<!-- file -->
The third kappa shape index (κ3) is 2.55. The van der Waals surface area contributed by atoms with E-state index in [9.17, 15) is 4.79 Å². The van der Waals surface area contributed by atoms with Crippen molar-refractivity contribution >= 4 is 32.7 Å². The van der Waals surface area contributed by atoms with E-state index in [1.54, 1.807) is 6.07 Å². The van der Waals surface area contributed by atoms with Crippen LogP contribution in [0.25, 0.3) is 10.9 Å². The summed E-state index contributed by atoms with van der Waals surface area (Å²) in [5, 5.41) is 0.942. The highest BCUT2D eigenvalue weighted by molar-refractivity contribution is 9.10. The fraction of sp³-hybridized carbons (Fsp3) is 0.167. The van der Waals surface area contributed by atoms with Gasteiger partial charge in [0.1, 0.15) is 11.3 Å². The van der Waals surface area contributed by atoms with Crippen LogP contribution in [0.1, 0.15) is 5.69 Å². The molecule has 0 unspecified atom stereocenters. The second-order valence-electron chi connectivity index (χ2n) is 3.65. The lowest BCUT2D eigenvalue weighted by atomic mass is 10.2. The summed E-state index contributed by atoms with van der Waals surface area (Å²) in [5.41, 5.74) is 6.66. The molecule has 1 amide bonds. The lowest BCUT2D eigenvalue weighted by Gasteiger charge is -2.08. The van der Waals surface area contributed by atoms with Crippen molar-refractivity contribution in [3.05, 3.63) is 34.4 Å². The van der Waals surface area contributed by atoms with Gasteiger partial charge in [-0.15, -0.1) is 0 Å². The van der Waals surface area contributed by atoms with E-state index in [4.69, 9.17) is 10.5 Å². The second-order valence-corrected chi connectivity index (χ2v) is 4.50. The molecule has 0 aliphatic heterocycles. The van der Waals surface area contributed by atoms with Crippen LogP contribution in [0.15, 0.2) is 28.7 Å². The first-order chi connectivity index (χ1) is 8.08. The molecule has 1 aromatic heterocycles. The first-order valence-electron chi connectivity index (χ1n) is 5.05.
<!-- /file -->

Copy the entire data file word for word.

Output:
The third kappa shape index (κ3) is 2.55. The van der Waals surface area contributed by atoms with E-state index in [9.17, 15) is 4.79 Å². The van der Waals surface area contributed by atoms with Crippen molar-refractivity contribution >= 4 is 32.7 Å². The van der Waals surface area contributed by atoms with E-state index in [1.54, 1.807) is 6.07 Å². The van der Waals surface area contributed by atoms with Crippen LogP contribution in [0.25, 0.3) is 10.9 Å². The summed E-state index contributed by atoms with van der Waals surface area (Å²) in [5, 5.41) is 0.942. The highest BCUT2D eigenvalue weighted by molar-refractivity contribution is 9.10. The fraction of sp³-hybridized carbons (Fsp3) is 0.167. The van der Waals surface area contributed by atoms with Gasteiger partial charge in [0.1, 0.15) is 11.3 Å². The van der Waals surface area contributed by atoms with Crippen LogP contribution in [0.1, 0.15) is 5.69 Å². The molecule has 0 unspecified atom stereocenters. The second-order valence-electron chi connectivity index (χ2n) is 3.65. The lowest BCUT2D eigenvalue weighted by atomic mass is 10.2. The summed E-state index contributed by atoms with van der Waals surface area (Å²) in [5.41, 5.74) is 6.66. The molecule has 1 amide bonds. The lowest BCUT2D eigenvalue weighted by Gasteiger charge is -2.08. The van der Waals surface area contributed by atoms with Crippen molar-refractivity contribution in [3.05, 3.63) is 34.4 Å². The van der Waals surface area contributed by atoms with Gasteiger partial charge in [-0.15, -0.1) is 0 Å². The van der Waals surface area contributed by atoms with E-state index in [4.69, 9.17) is 10.5 Å². The second-order valence-corrected chi connectivity index (χ2v) is 4.50. The molecule has 0 aliphatic heterocycles. The van der Waals surface area contributed by atoms with Crippen LogP contribution in [0.15, 0.2) is 28.7 Å². The first-order chi connectivity index (χ1) is 8.08. The molecule has 1 aromatic heterocycles. The first-order valence-electron chi connectivity index (χ1n) is 5.05.